Guide

Trade union membership rights

Trade union membership rights in the workplace

You must not treat employees and other workers unfairly on the grounds of trade union membership or non-membership. Unfair treatment includes dismissal and subjecting a worker to a detriment.

What is meant by the term 'trade union'?

The term 'trade union' includes:

  • any trade union
  • a particular trade union
  • one of a number of particular trade unions
  • a particular branch or section of a trade union
  • one of a number of particular branches or sections of a trade union

What is meant by the term 'detriment'?

A person can be subjected to a detriment through either an act or a deliberate decision not to act by an employer. Whether a worker has suffered a detriment is for an industrial tribunal to decide.

Examples of a detriment include withholding a pay increase, discrimination in promotion, transfer or training opportunities, or threats of dismissal. For a worker who is not an employee, a detriment could also be ending their employment.

In addition, a detriment could be the failure to confer a benefit on a person who failed to accept an unlawful inducement which would have been conferred on them had they accepted the offer.

For example, if an employer offered £1,000 to workers with the sole or main purpose of inducing them to give up their trade union membership, any worker who did not accept that offer and was therefore not paid the £1,000 would have been subjected to a detriment of £1,000.

Right not to belong to a trade union

No person has to join, or remain a member of, a trade union.

All employees have the right:

  • not to be dismissed, or selected for redundancy, for not belonging to a trade union or for refusing to join one
  • not to be dismissed, or selected for redundancy, for failing to accept an offer made by their employer with the sole or main purpose of inducing them to be or become a trade union member

In addition, all employees and other workers have the right:

  • not to be subjected to a detriment by their employer (for not being or refusing to become a trade union member) 
  • not to be made an offer by their employer where the sole or main purpose of the employer is to induce them to be or to become a trade union member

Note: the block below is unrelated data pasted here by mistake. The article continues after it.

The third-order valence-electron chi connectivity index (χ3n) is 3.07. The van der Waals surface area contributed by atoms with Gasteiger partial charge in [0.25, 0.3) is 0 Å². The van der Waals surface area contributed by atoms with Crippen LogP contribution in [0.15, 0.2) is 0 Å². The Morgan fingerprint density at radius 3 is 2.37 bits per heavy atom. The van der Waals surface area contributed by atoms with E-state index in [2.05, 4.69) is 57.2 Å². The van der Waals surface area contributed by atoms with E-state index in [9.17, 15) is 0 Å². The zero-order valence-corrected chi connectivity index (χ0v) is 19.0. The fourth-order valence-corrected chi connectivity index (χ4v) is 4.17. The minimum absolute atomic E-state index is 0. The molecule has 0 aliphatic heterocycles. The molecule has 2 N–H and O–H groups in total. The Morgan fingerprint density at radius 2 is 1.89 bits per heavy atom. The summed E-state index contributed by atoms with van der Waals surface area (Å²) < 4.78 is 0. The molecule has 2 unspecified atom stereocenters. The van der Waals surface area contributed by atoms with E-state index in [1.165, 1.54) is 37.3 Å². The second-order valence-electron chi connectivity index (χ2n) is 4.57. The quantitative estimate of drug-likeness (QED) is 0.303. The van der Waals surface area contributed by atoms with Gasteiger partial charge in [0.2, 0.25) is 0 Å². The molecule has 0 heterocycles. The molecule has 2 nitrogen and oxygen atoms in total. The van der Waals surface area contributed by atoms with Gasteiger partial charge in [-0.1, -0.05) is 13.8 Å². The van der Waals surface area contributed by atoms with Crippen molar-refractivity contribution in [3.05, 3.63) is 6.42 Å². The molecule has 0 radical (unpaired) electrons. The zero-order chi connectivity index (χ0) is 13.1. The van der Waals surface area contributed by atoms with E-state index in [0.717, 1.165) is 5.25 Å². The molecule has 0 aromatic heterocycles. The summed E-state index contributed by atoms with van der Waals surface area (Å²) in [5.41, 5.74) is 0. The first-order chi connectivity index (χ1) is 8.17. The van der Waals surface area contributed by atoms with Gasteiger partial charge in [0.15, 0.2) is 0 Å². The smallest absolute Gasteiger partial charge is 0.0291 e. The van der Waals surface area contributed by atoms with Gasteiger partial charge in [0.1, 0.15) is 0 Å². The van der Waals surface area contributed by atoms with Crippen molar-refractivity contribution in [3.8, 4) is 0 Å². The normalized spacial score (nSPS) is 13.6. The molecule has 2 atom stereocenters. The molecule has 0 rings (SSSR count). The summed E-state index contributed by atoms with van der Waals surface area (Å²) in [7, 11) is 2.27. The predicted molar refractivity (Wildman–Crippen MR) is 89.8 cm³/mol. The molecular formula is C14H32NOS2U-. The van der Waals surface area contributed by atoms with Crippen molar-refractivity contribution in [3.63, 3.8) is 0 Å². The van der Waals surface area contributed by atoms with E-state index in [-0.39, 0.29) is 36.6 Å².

• not to be subjected to a detriment for failing to accept such an offer

Right not to make payments in lieu of union membership

Employees have the right not to be dismissed for refusing to make a payment, eg to a union or a charity, in lieu of union membership or for objecting to their employer deducting a sum of money from their pay to make such a payment.

Employees and other workers have the right not to have other action taken by their employer to force them to make such a payment. If their employer deducts a sum of money from their pay, this counts as action to force them to make such a payment.

Right to belong to a trade union

All employees have the right:

  • not to be dismissed, or selected for redundancy, for being a member of an independent trade union or for proposing to become a member
  • not to be dismissed, or selected for redundancy, for failing to accept an offer made by their employer with the sole or main purpose of inducing them not to be or become a trade union member

In addition, all employees and other workers have the right:

  • not to be subjected to a detriment by their employer, to prevent or deter them from belonging to an independent trade union or from seeking to become a member, or to penalise them for doing so
  • not to be made an offer by their employer where the sole or main purpose of the offer is to induce them not to be (or seek to become) a member
  • not to be subjected to a detriment for failing to accept such an offer

Right of complaint to an Industrial Tribunal

Individuals who think that any of their rights as set out above have been infringed can make an industrial tribunal claim. For more information, see tribunal claims: discrimination against workers on TU membership grounds.